Rating : 8/10
Release Date : 15th March, 2013
Time : 131 minutes
Director & Writer : Subhash Kapoor; Music : Krsna
Starring : Arshad Warsi, Saurabh Shukla, Boman Irani, Amrita Rao, Manoj Pahwa, Sanjay Mishra, Harsh Chhaya, Mohan Kapoor, Mohan Agashe, Ramesh Deo
This is a thinly disguised, sarcasm laden, humour filled, biting and touching attempt to showcase the creaking, broken machinery we call the Justice system in India. It has its heart in the right place (the film, not the system) and on more than one occasion you find yourself rooting for Arshad Warsi as he seeks justice for some dead labourers, fighting a wheeler-dealer lawyer (Boman), the corrupt, we-will-look-the-other-way police and a court that doesn’t seem to have paid heed to Sunny Deol’s famous ‘Tareek pe tareek’ emotional dialogue in Damini…
Arshad Warsi is from Meerut and life isn’t panning out the way he wants it to. He has a sweetheart, Amrita Rao, but that’s about the only thing he has going for him. He decides to peddle his wares in Delhi, dreaming about a big break, media publicity and hitting the mythical jackpot. A famous hit and run case presents itself as an opportunity, involves the wealthy scion of an industrialist family who keeps getting acquitted thanks to witnesses and evidence disappearing faster than the best David Blaine can manage. While at first Arshad considers striking a deal as well, but then, spurred by some sarcasm and a tight slap from an unlikely source, he decides to actually fight and walk into the battle all guns blazing.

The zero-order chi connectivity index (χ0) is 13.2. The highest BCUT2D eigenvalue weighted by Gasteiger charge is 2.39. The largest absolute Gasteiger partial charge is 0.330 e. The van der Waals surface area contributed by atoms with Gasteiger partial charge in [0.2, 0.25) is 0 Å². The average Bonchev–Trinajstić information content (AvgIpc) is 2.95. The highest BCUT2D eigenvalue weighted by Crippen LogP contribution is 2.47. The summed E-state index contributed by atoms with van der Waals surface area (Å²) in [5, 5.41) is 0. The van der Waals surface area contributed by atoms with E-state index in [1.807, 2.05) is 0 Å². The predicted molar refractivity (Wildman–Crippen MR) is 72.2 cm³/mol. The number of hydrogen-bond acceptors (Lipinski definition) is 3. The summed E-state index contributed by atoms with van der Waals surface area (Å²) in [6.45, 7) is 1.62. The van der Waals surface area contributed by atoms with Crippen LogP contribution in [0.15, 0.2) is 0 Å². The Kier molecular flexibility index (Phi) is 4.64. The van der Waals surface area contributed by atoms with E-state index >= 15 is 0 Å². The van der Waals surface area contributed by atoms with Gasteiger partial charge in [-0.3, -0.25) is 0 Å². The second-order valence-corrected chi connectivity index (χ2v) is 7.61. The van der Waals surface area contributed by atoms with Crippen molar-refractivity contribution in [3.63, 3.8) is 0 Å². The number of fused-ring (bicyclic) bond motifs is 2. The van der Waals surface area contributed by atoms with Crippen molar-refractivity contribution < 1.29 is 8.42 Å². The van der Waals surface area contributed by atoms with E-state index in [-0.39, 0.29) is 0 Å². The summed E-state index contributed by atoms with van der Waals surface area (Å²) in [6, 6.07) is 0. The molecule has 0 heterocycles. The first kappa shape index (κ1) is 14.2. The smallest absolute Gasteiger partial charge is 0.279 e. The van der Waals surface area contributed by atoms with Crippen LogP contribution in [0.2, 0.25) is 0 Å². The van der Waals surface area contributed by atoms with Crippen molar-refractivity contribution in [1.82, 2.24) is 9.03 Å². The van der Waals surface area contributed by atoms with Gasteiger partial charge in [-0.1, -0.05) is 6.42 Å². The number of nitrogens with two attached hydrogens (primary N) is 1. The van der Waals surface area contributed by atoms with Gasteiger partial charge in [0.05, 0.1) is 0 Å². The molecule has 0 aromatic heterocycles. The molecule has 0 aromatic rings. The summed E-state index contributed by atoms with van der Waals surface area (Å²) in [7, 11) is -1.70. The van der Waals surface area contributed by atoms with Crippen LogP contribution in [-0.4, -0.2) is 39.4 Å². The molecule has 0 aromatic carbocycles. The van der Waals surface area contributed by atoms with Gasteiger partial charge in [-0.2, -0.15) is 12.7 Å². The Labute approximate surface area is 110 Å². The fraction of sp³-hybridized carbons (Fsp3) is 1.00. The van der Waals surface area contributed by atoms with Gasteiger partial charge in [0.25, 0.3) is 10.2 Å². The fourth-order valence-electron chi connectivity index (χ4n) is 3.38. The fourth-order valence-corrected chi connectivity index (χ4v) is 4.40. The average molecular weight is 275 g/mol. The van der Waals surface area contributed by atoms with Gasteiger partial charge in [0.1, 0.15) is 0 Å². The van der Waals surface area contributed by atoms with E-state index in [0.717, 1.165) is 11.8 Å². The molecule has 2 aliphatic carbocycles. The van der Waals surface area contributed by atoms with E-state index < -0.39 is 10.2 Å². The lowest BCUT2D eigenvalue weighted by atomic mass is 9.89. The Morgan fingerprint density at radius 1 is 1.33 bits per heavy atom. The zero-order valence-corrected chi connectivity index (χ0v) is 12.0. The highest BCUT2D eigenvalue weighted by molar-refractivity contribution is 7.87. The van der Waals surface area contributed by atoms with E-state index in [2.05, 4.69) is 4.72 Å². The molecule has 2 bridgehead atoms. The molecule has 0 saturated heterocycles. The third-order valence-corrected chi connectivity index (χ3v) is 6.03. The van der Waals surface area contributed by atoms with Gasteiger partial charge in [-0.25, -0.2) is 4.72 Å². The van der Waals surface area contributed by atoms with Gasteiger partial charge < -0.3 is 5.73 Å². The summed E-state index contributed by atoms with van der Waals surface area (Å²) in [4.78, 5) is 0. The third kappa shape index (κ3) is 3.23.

Saurabh Shukla almost steals the show from under the noses of the two opposing litigators with his fantastic turn as the district court judge presiding over the case. Arshad is excellent, as the small town lawyer finding his feet in the big bad world of Delhi, have always felt (especially after watching Sehar), that he is highly under-rated as an actor). And Boman is every inch the dismissive, big shot lawyer, who feels its ok to even correct the judge when he feels something is not happening as per procedure (and to even lose his cool if the judge doesn’t listen).
There is something poignant about the film. You feel for the labourers, homeless and removed from their native place, an easy target for anyone looking to pick on the weak (I still remember one of the high profile Mumbai real life cases involving multiple deaths, where the accused said 'But they were only labourers ?', puzzled anyone was making such a fuss). You feel for the small-time lawyers, sitting outside the courthouse with their typewriter and moonlighting as astrologers / orchestra singers to make ends meet. You feel for the system, creaking under its own weight and procedures and the burden of lakhs of unheard cases. You feel for the few honest, well-intentioned people, trying to get by, while the many corrupt apples do their damnedest to remove or belittle them. Probably because honesty makes them nervous ?
What the film does do is get its characters spot on, and even if, on more than one occasion, you are wondering about some logical flaw, you are too invested in the drama unfolding, the age-old Good Vs Evil fight, the David vs Goliath, the fight between the oppressed and the powerful, to pay too much regard. And most of us, who feel for the state our country is in, find ourselves laughing at the little jokes, the snide remarks against our ruling class, cops and bureaucrats and cheering full-throatedly for Arshad and his band of merry men as they struggle for that mythical thing called justice in our country…before we return to our homes and do nothing about it...
PS : As an aside, I felt the ‘item number’ during the end credits, just didnt fit the particular mood or moment…